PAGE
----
Kate DiCamillo
Kate DiCamillo
Ferris by Kate DiCamillo


Candlewick Press, March 5, 2024
ages 8 and up
ISBN 978-1-5362-3105-2

Get ready for a hilarious and achingly real love story about a girl, a ghost, a grandmother, and growing up.

It’s the summer before fifth grade, and for Ferris Wilkey, it is a summer of sheer pandemonium: Her little sister, Pinky, has vowed to become an outlaw. Uncle Ted has left Aunt Shirley and, to Ferris’s mother’s chagrin, is holed up in the Wilkey basement to paint a history of the world. And Charisse, Ferris’s grandmother, has started seeing a ghost at the threshold of her room, which seems like an alarming omen given that she is also feeling unwell. But the ghost is not there to usher Charisse to the Great Beyond. Rather, she has other plans — wild, impractical, illuminating plans. How can Ferris satisfy a specter with Pinky terrorizing the town, Uncle Ted sending Ferris to spy on her aunt, and her father battling an invasion of raccoons? 

Read the Reviews

 DiCamillo’s gift for conveying an entire person and world in a few brushstrokes of storytelling provides depth and quiet magic to this account of an eventful summer … Tenderly resonant and memorable. (Kirkus Reviews, starred review)

 Terrifically zany, it certainly is, but it’s also wonderfully grounded in deep familial bonds, a tight-knit community, and the beautiful idea that every relationship is a love story in its own way. The kindly town and its eccentric inhabitants come to life via comical anecdotes and gorgeous descriptions, and it all sets the stage for some truly transcendent moments that will leave readers in a state of wonder, no matter their age. It’s a spectacularly silly and perfectly sincere exploration of what it means to stay tenderhearted in a sometimes challenging world … It’s a DiCamillo! That alone should get patrons lining up for this one. (Booklist, starred review)

Populated by offbeat, compelling characters with rich histories, this bustling and empathetic tale by DiCamillo (The Puppets of Spelhorst) ponders the courage it takes to love someone and the necessity of inconvenience in life through the eyes of one emotionally curious tween. (Publishers Weekly)

The limited third-person narration glimpses other lives but never dwells on them, thus leaving Ferris’s honest, preadolescent perspective to drive the story line. As Clarisse tells Ferris, “Every good story is a love story.” Here, DiCamillo adeptly proves this axiom. (The Horn Book)

Kate DiCamillo’s latest balm-for-the-soul of a novel … Ferris is full of love … deeply satisfying. (The New York Times Book Review)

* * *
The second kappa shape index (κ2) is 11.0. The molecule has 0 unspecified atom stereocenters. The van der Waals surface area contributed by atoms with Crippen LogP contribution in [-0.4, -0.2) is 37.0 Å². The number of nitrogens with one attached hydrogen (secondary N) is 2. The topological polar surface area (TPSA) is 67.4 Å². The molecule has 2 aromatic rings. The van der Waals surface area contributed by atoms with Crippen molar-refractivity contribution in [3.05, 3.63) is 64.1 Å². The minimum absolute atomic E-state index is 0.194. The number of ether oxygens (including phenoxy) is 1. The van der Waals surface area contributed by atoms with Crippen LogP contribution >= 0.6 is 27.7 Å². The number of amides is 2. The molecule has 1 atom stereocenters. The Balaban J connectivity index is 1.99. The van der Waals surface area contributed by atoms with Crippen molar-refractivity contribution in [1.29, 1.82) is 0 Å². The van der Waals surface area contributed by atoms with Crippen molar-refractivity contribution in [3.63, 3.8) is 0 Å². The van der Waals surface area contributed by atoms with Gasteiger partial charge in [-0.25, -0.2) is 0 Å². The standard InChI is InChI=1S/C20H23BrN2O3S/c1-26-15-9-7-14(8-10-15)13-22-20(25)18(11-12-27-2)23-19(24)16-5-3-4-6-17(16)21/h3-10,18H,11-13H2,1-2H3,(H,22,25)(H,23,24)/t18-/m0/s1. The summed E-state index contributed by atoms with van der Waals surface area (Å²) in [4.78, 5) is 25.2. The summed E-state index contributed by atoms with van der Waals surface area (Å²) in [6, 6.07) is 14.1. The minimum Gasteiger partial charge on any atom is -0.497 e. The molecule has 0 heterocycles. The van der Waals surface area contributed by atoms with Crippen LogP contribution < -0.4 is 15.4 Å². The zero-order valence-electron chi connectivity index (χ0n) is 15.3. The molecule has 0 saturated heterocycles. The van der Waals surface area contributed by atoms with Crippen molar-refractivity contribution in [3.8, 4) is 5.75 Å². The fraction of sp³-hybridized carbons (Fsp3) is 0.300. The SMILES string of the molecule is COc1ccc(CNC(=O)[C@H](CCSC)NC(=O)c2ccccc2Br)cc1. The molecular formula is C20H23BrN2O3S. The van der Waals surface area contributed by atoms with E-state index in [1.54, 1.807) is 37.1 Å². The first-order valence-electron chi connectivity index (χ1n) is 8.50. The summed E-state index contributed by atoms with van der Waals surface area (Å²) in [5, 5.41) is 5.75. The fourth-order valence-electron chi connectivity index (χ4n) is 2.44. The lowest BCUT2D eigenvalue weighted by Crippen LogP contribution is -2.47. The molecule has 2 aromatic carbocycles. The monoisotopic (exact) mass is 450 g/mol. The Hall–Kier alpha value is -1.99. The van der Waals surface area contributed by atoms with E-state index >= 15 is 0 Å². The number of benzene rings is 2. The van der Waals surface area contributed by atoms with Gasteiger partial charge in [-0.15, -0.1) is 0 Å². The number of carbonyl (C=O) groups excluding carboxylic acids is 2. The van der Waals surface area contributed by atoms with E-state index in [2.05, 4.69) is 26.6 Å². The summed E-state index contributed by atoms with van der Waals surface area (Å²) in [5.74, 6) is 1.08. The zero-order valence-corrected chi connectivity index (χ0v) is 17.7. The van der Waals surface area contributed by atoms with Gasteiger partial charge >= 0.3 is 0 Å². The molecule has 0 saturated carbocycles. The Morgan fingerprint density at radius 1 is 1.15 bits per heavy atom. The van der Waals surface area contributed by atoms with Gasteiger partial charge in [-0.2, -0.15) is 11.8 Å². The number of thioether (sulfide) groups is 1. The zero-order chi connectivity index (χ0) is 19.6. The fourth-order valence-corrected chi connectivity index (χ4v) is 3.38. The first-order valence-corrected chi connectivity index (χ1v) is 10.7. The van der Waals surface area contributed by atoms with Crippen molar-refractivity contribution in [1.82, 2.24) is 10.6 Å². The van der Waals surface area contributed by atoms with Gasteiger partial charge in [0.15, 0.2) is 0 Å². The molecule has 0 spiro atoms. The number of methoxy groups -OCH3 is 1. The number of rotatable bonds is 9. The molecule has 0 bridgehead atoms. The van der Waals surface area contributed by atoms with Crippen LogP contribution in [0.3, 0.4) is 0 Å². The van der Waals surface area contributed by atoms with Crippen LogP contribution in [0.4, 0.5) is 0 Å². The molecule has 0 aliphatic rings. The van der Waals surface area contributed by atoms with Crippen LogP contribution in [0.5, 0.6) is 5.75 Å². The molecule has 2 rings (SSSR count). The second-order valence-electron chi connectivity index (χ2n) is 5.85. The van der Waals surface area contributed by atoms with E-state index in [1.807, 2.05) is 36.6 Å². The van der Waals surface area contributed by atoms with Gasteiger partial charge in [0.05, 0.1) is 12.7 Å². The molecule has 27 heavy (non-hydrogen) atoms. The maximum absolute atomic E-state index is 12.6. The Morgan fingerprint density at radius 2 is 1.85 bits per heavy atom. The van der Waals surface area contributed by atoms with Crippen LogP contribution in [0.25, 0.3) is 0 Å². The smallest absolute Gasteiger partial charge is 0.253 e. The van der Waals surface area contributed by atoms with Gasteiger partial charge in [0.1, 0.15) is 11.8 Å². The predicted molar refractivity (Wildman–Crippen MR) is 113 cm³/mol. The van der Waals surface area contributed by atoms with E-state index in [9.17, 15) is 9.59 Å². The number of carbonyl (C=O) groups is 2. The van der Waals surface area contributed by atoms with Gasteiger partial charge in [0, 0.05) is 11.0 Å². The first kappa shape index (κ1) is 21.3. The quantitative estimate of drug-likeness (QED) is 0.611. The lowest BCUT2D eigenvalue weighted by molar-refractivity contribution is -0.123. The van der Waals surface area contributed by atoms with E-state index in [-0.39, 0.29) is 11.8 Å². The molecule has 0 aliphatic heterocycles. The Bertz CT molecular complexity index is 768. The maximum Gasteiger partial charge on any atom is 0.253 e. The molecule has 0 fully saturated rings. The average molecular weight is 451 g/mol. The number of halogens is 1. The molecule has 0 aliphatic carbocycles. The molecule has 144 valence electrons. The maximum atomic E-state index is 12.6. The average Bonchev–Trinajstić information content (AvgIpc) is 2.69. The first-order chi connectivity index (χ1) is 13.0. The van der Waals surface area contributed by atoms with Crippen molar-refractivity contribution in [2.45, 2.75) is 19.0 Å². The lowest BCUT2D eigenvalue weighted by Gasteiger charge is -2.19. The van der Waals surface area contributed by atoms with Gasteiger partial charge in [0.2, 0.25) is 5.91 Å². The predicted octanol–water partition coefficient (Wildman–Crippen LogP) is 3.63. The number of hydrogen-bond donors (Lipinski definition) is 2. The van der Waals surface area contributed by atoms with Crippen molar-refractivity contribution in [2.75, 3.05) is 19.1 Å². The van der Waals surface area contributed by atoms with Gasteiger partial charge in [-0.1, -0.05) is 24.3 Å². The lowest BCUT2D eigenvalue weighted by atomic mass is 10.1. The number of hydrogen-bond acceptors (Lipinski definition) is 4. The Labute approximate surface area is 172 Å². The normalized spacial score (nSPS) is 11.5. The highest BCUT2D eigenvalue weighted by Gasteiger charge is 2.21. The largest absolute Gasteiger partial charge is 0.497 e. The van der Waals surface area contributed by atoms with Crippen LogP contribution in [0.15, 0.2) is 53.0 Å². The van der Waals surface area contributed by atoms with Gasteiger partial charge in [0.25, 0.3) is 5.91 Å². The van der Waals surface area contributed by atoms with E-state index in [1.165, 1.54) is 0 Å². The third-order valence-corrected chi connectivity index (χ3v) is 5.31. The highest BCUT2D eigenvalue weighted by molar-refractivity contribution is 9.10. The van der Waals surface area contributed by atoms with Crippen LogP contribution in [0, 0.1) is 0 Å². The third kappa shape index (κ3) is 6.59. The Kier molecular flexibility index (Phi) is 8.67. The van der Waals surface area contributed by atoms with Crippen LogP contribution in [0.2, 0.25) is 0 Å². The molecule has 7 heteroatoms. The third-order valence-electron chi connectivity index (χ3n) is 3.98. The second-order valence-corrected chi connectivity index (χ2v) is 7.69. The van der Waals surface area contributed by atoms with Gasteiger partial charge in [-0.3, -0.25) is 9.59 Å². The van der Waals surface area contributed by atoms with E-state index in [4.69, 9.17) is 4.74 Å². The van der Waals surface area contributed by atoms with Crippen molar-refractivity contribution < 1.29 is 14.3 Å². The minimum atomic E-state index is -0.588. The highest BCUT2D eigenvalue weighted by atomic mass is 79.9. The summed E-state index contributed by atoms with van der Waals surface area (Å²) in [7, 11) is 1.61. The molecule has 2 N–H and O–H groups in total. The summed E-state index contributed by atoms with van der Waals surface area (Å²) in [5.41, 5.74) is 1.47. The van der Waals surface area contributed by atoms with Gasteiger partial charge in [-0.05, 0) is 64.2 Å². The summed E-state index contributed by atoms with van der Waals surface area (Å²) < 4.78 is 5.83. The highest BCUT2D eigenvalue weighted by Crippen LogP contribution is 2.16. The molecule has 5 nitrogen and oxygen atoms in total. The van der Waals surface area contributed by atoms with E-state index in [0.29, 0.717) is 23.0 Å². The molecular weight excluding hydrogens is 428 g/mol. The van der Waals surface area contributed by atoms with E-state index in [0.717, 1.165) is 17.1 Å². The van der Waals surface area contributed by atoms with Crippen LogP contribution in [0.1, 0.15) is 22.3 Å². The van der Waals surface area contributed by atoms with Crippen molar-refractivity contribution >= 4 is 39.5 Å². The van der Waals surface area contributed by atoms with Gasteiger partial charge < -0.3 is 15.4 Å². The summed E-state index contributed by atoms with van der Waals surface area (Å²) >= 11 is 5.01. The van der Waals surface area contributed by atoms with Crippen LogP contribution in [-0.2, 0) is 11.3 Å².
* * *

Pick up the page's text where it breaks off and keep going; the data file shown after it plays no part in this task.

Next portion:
DiCamillo’s latest work is a sweet and heartfelt effort … dialogue shows the author’s characteristic charm. (School Library Journal)

Folksy charm and wholesome whimsy mark this as an easy readalike to DiCamillo’s Because of Winn-Dixie (BCCB 6/00), and the endearing portrayal of a loving family in disarray has just enough tension to keep the story interesting without any real threat of estrangement or discord. The third-person narration has clear affection for each character, highlighting their strengths and noting their flaws with tenderness, as Ferris’ growing independence shifts family dynamics and roles. … Fans of Winn-Dixie or Katherine Applegate’s books will find easy contentment and gentle amusement with Ferris and her loving, messy family. (The Bulletin of the Center for Children’s Books)

Kate DiCamillo is at her funniest in ages, perhaps ever, in the tender and cheering pages of ‘Ferris’ … Each quirky yet oddly noble character — and no contemporary children’s writer does quirky yet noble like Ms. DiCamillo — puts out a little narrative hook that draws the reader onward toward a cathartic finale … love is what ‘Ferris’ asks children ages 7-12 to consider. The book is light in feel, rich in vocabulary and abounding with references to literature and poetry, and it asks: Are you brave enough to wade deep into the great river of life? (The Wall Street Journal)

Kate DiCamillo always delivers, and here she brings a slice-of-life narrative packed with family in all its forms — unconventional, stressful, unexpected, but still loving and caring. This is a read with energy that never stops, nor will you want it to. (The Barnes & Noble Reads Blog)